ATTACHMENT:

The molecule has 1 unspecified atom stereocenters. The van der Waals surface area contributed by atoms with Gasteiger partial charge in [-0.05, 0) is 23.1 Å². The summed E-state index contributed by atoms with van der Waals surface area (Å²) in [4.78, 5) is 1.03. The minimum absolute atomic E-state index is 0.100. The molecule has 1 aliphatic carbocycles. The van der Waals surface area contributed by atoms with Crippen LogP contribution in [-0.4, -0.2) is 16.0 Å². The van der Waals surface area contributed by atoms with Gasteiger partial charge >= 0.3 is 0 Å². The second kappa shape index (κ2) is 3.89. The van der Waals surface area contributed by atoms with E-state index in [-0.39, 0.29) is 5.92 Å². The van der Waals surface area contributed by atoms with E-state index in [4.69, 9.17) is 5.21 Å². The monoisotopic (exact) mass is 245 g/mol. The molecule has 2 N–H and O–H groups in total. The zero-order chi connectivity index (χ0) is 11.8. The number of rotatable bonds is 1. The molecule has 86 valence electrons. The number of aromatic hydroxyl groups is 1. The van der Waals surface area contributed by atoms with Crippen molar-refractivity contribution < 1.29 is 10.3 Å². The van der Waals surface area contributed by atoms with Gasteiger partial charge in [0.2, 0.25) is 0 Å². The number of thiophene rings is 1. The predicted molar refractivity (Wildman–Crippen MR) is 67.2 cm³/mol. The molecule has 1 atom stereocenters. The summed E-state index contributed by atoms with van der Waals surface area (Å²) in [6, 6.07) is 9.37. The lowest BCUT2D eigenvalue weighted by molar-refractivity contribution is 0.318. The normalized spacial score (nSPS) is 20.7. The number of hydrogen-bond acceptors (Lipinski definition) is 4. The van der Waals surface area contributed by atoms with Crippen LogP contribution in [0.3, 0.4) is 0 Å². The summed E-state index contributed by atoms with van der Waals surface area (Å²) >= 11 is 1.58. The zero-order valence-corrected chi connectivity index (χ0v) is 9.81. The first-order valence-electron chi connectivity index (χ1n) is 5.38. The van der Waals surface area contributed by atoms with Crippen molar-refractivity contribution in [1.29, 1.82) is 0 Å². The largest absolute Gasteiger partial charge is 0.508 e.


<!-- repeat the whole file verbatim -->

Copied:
The molecule has 1 unspecified atom stereocenters. The van der Waals surface area contributed by atoms with Gasteiger partial charge in [-0.05, 0) is 23.1 Å². The summed E-state index contributed by atoms with van der Waals surface area (Å²) in [4.78, 5) is 1.03. The minimum absolute atomic E-state index is 0.100. The molecule has 1 aliphatic carbocycles. The van der Waals surface area contributed by atoms with Crippen LogP contribution in [-0.4, -0.2) is 16.0 Å². The van der Waals surface area contributed by atoms with Gasteiger partial charge >= 0.3 is 0 Å². The second kappa shape index (κ2) is 3.89. The van der Waals surface area contributed by atoms with E-state index in [-0.39, 0.29) is 5.92 Å². The van der Waals surface area contributed by atoms with E-state index in [4.69, 9.17) is 5.21 Å². The monoisotopic (exact) mass is 245 g/mol. The molecule has 2 N–H and O–H groups in total. The zero-order chi connectivity index (χ0) is 11.8. The number of rotatable bonds is 1. The molecule has 86 valence electrons. The number of aromatic hydroxyl groups is 1. The van der Waals surface area contributed by atoms with Crippen molar-refractivity contribution < 1.29 is 10.3 Å². The van der Waals surface area contributed by atoms with Gasteiger partial charge in [0.2, 0.25) is 0 Å². The number of thiophene rings is 1. The predicted molar refractivity (Wildman–Crippen MR) is 67.2 cm³/mol. The molecule has 1 atom stereocenters. The summed E-state index contributed by atoms with van der Waals surface area (Å²) in [6, 6.07) is 9.37. The lowest BCUT2D eigenvalue weighted by molar-refractivity contribution is 0.318. The normalized spacial score (nSPS) is 20.7. The number of hydrogen-bond acceptors (Lipinski definition) is 4. The van der Waals surface area contributed by atoms with Crippen LogP contribution in [0.3, 0.4) is 0 Å². The summed E-state index contributed by atoms with van der Waals surface area (Å²) >= 11 is 1.58. The zero-order valence-corrected chi connectivity index (χ0v) is 9.81. The first-order valence-electron chi connectivity index (χ1n) is 5.38. The van der Waals surface area contributed by atoms with Crippen molar-refractivity contribution in [1.29, 1.82) is 0 Å². The largest absolute Gasteiger partial charge is 0.508 e.